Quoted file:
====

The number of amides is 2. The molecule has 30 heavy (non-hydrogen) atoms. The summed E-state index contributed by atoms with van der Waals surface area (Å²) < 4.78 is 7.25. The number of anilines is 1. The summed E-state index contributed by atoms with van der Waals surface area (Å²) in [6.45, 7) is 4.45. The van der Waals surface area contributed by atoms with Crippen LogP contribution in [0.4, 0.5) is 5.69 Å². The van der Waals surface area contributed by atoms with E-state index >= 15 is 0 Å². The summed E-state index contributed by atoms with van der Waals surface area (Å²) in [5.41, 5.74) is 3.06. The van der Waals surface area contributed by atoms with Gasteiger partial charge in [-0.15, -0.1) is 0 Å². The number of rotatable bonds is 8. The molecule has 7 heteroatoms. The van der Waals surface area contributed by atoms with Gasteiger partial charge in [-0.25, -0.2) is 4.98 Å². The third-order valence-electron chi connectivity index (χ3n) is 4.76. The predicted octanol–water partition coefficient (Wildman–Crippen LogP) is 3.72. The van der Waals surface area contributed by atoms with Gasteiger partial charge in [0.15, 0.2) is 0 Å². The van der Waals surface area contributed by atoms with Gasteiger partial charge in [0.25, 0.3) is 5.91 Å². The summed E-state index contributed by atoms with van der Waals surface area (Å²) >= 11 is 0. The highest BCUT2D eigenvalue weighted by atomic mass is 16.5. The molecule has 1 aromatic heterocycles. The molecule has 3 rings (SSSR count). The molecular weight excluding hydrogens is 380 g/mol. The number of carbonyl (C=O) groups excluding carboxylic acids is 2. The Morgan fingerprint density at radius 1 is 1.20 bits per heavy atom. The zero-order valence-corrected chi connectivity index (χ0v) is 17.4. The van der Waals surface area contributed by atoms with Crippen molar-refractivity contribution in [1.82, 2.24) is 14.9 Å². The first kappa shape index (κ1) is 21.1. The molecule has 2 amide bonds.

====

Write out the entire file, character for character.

The number of amides is 2. The molecule has 30 heavy (non-hydrogen) atoms. The summed E-state index contributed by atoms with van der Waals surface area (Å²) < 4.78 is 7.25. The number of anilines is 1. The summed E-state index contributed by atoms with van der Waals surface area (Å²) in [6.45, 7) is 4.45. The van der Waals surface area contributed by atoms with Crippen LogP contribution in [0.4, 0.5) is 5.69 Å². The van der Waals surface area contributed by atoms with E-state index >= 15 is 0 Å². The summed E-state index contributed by atoms with van der Waals surface area (Å²) in [5.41, 5.74) is 3.06. The van der Waals surface area contributed by atoms with Gasteiger partial charge in [-0.15, -0.1) is 0 Å². The number of rotatable bonds is 8. The molecule has 7 heteroatoms. The van der Waals surface area contributed by atoms with Gasteiger partial charge in [-0.25, -0.2) is 4.98 Å². The third-order valence-electron chi connectivity index (χ3n) is 4.76. The predicted octanol–water partition coefficient (Wildman–Crippen LogP) is 3.72. The van der Waals surface area contributed by atoms with Gasteiger partial charge in [0.15, 0.2) is 0 Å². The van der Waals surface area contributed by atoms with Gasteiger partial charge in [0.25, 0.3) is 5.91 Å². The summed E-state index contributed by atoms with van der Waals surface area (Å²) >= 11 is 0. The highest BCUT2D eigenvalue weighted by atomic mass is 16.5. The molecule has 1 aromatic heterocycles. The molecule has 3 rings (SSSR count). The molecular weight excluding hydrogens is 380 g/mol. The number of carbonyl (C=O) groups excluding carboxylic acids is 2. The Morgan fingerprint density at radius 1 is 1.20 bits per heavy atom. The zero-order valence-corrected chi connectivity index (χ0v) is 17.4. The van der Waals surface area contributed by atoms with Crippen molar-refractivity contribution in [1.82, 2.24) is 14.9 Å². The first kappa shape index (κ1) is 21.1. The molecule has 2 amide bonds.